Across all industries, studies by the U.S. Department of Labor have shown that women, on average, earn 83.7 percent of what their male peers earn. While a lot has been written about the struggles women face in medicine, there have been decidedly fewer analyses that focus on women who choose to become mothers while working in medicine.
I’ve been privileged to work with medical students and residents for the last 8 years as the director of graduate and medical student mental health at Rowan-Virtua School of Osteopathic Medicine in Mt. Laurel, N.J. Often, the women I see as patients speak about their struggles with the elusive goal of “having it all.” While both men and women in medicine have difficulty maintaining a work-life balance, I’ve learned, both personally and professionally, that many women face a unique set of challenges.
No matter what their professional status, our society often views a woman as the default parent. For example, the teacher often calls the mothers first. The camp nurse calls me first, not my husband, when our child scrapes a knee. After-school play dates are arranged by the mothers, not fathers.
But mothers also bring to medicine a wealth of unique experiences, ideas, and viewpoints. They learn firsthand how to foster affect regulation and frustration tolerance in their kids and become efficient at managing the constant, conflicting tug of war of demands.
Some may argue that, over time, women end up earning significantly less than their male counterparts because they leave the workforce while on maternity leave, ultimately delaying their upward career progression. It’s likely a much more complex problem. Many of my patients believe that, in our male-dominated society (and workforce), women are punished for being aggressive or stating bold opinions, while men are rewarded for the same actions. While a man may sound forceful and in charge, a women will likely be thought of as brusque and unappreciative.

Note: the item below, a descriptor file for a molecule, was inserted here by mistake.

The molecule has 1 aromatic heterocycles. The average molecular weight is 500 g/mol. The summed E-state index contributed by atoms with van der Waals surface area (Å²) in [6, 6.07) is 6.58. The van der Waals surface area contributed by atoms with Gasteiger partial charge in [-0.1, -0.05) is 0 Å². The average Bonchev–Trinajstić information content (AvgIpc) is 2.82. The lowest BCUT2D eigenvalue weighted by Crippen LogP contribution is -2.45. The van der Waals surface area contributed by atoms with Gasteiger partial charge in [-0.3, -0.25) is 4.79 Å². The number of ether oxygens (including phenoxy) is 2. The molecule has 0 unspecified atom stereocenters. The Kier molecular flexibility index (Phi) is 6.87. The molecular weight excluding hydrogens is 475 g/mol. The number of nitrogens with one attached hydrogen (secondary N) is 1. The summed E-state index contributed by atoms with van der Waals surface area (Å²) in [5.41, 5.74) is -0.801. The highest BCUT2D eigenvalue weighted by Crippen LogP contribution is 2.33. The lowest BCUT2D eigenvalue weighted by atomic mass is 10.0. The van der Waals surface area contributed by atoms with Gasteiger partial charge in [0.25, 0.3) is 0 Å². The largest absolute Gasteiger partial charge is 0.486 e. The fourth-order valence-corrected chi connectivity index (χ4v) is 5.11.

Outside of work, many women may have more on their plate. A 2020 Gallup poll of more than 3,000 heterosexual couples found that women are responsible for the majority of household chores. Women continue to handle more of the emotional labor within their families, regardless of income, age, or professional status. This is sometimes called the “Mental Load’ or “Second Shift.” As our society continues to view women as the default parent for childcare, medical issues, and overarching social and emotional tasks vital to raising happy, healthy children, the struggle a female medical professional feels is palpable.
Raising kids requires a parent to consistently dole out control, predictability, and reassurance for a child to thrive. Good limit and boundary setting leads to healthy development from a young age.
Psychiatric patients (and perhaps all patients) also require control, predictability, and reassurance from their doctor. The lessons learned in being a good mother can be directly applied in patient care, and vice versa. The cross-pollination of this relationship continues to grow more powerful as a woman’s children grow and her career matures.
Pediatrician and psychoanalyst Donald Winnicott’s idea of a “good enough” mother cannot be a one-size-fits-all approach. Women who self-select into the world of medicine often hold themselves to a higher standard than “good enough.” Acknowledging that the demands from both home and work will fluctuate is key to achieving success both personally and professionally, and lessons from home can and should be utilized to become a more effective physician. The notion of having it all, and the definition of success, must evolve over time.
Dr. Maymind is director of medical and graduate student mental health at Rowan-Virtua School of Osteopathic Medicine in Mt. Laurel, N.J. She has no relevant disclosures.